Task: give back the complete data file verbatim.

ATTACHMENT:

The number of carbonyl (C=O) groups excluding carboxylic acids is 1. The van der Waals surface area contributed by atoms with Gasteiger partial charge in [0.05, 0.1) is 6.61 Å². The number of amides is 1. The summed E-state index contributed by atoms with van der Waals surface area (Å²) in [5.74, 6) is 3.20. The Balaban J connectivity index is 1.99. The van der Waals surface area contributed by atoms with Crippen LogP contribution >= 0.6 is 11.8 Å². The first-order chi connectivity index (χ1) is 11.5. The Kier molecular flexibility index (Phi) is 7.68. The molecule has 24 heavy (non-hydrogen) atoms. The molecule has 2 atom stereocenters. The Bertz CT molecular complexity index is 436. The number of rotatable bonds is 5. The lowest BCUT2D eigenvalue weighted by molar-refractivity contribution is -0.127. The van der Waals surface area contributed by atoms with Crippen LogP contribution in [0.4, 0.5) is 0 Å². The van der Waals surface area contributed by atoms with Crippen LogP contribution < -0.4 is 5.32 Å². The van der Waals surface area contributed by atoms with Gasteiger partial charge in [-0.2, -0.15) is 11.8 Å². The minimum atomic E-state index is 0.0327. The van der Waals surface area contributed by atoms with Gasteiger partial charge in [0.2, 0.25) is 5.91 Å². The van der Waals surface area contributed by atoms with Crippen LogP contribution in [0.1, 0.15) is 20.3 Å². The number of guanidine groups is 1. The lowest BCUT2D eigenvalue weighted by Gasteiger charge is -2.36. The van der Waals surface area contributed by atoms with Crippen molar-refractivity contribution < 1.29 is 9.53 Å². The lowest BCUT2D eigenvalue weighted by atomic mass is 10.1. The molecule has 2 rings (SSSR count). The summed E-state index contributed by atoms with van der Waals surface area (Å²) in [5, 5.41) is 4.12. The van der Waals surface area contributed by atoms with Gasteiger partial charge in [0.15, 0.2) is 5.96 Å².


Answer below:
The number of carbonyl (C=O) groups excluding carboxylic acids is 1. The van der Waals surface area contributed by atoms with Gasteiger partial charge in [0.05, 0.1) is 6.61 Å². The number of amides is 1. The summed E-state index contributed by atoms with van der Waals surface area (Å²) in [5.74, 6) is 3.20. The Balaban J connectivity index is 1.99. The van der Waals surface area contributed by atoms with Crippen LogP contribution >= 0.6 is 11.8 Å². The first-order chi connectivity index (χ1) is 11.5. The Kier molecular flexibility index (Phi) is 7.68. The molecule has 24 heavy (non-hydrogen) atoms. The molecule has 2 atom stereocenters. The Bertz CT molecular complexity index is 436. The number of rotatable bonds is 5. The lowest BCUT2D eigenvalue weighted by molar-refractivity contribution is -0.127. The van der Waals surface area contributed by atoms with Crippen LogP contribution in [0.4, 0.5) is 0 Å². The van der Waals surface area contributed by atoms with Crippen LogP contribution < -0.4 is 5.32 Å². The van der Waals surface area contributed by atoms with Gasteiger partial charge in [-0.2, -0.15) is 11.8 Å². The minimum atomic E-state index is 0.0327. The van der Waals surface area contributed by atoms with Gasteiger partial charge in [0.2, 0.25) is 5.91 Å². The van der Waals surface area contributed by atoms with Crippen LogP contribution in [0.1, 0.15) is 20.3 Å². The number of guanidine groups is 1. The lowest BCUT2D eigenvalue weighted by Gasteiger charge is -2.36. The van der Waals surface area contributed by atoms with Crippen molar-refractivity contribution < 1.29 is 9.53 Å². The lowest BCUT2D eigenvalue weighted by atomic mass is 10.1. The molecule has 2 rings (SSSR count). The summed E-state index contributed by atoms with van der Waals surface area (Å²) in [5, 5.41) is 4.12. The van der Waals surface area contributed by atoms with Gasteiger partial charge in [0.15, 0.2) is 5.96 Å².